|Saturday, 28 June 2008 14:05 | Print page:|
probity - complete and confirmed integrity; having strong moral principles; "in a world where financial probity may not be widespread";
The concept of probity is a critical one. It is broad and cannot be defined within economic and managerial frameworks. You cannot specify it in terms of finance or management or even quality. It must be evaluated within a context of values and norms and it is relative. Any attempt to define it in watertight legal frameworks fails. What it is varies with where you are, what you are doing, what you plan to do and who is making the decision. That it does not fit neatly into modern legislator's patterns of thought does not reduce its importance. It serves to mediate service to the community against the self-interest of individuals.
In legal terms the criterion is whether a reasonable person would consider the conduct of the applicant to be acceptable. Can this person be trusted to serve the community rather than him or herself when their is a conflict of interest - in old fashioned terms is he or she a person of good standing. Probity becomes a critical issue when you are dealing with situations where people for one reason or another are unable to protect themselves from misuse. This is why it is so important in dealing with the sick and aged. It balances the rights of the community to be protected against the rights of the individual and the market.
A probity requirement protects the community and puts the interests and rights of all individuals and the group above those of a particular individual. No one has a right to provide aged and health care services. It is a privilege to serve the community and your fellow humans in this way. To enjoy that privilege your conduct and trustworthiness must be considered by the community to be acceptable.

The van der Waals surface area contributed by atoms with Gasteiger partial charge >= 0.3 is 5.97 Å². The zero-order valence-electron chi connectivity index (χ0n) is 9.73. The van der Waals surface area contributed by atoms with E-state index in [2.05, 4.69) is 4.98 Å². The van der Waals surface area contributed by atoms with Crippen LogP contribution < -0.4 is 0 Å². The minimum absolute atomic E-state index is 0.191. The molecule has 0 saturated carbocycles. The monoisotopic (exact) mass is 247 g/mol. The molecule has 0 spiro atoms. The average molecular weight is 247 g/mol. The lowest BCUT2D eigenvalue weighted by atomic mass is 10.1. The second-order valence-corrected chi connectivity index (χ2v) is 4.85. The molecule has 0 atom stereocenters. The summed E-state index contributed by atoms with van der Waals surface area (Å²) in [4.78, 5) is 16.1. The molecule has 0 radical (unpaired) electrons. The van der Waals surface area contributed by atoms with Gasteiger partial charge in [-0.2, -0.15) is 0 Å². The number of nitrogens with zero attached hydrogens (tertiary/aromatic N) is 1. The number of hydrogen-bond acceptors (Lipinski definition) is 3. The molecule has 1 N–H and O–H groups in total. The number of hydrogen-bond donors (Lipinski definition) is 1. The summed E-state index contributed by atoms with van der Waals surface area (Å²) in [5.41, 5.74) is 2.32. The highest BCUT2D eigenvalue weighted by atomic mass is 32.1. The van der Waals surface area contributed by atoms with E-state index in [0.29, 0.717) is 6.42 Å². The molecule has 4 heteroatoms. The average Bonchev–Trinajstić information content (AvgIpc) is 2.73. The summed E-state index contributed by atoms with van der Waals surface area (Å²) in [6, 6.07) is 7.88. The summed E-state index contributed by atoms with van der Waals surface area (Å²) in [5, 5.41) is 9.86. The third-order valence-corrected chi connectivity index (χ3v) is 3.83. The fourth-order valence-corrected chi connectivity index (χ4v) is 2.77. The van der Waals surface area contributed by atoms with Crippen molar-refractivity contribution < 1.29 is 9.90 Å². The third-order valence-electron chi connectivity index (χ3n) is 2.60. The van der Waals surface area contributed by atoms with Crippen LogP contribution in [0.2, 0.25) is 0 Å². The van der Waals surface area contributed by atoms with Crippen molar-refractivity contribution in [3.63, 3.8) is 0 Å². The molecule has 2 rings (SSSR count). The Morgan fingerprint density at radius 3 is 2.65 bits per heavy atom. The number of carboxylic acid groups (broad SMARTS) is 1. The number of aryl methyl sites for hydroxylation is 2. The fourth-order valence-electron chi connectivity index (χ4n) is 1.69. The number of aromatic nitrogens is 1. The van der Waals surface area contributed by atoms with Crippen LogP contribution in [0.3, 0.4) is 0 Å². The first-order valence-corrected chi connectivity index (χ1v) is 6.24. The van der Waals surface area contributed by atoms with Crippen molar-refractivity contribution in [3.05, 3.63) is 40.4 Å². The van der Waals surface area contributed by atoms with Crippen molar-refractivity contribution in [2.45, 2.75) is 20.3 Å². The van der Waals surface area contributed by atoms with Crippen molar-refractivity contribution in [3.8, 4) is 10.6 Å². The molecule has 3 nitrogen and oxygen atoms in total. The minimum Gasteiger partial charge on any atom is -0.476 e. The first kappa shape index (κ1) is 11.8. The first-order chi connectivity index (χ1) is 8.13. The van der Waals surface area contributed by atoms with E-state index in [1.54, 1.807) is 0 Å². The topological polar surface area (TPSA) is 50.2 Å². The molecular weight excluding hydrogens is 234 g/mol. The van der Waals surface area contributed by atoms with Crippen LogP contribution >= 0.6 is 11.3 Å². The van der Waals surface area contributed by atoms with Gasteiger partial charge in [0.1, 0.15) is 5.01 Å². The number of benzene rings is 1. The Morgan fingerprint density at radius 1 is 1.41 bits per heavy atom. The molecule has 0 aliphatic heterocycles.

Probity protects the community because that community is the measure of a reasonable person and of probity.
Example:- In the global marketplace community at the WTO a company which gets into bed with the government of a developing country and misuses citizens in order to make profits from local resources may be greatly admired and enjoy great standing. Those practices may be legitimate - even desirable.
The market is and must be a serving part of the community whether this be a global community or a local community. When probity is a critical consideration then the local community has the right to decide who will serve their needs. When the community becomes a part of the market, whether local or global then the market dictates who will provide services and how they will be provided.
As we have seen in health and aged care corporations quite openly provide care in their own interests rather than those of the community. They are there for their own purposes, not for the community. Probity regulations place community above market and constrain the market forcing it to be a contributing sector of society. Probity challenges uncontrolled marketplace globalisation and will be the first target of the global economists. In typical jargon these economists call this "liberalisation".
In a civil society those who lack the ability to protect themselves have the right to be protected from those whose conduct or disposition suggests they might abuse and/or misuse the trust placed in them. When an area of activity is regulated by a probity clause then protection is the prime legal consideration. In the marketplace in contrast everyone has a right to trade and the rights of the individual to trade are the prime legal consideration. Probity is simply another way of arguing that the pure unrestricted competitive marketplace is an unsuitable place for providing humanitarian services. The consequences of doing so are far reaching and socially unacceptable.
Author: Dr J M Wynne MB.ChB.,FRCS.,FRACS.,Grad Cert Ed | www.corpmedinfo.com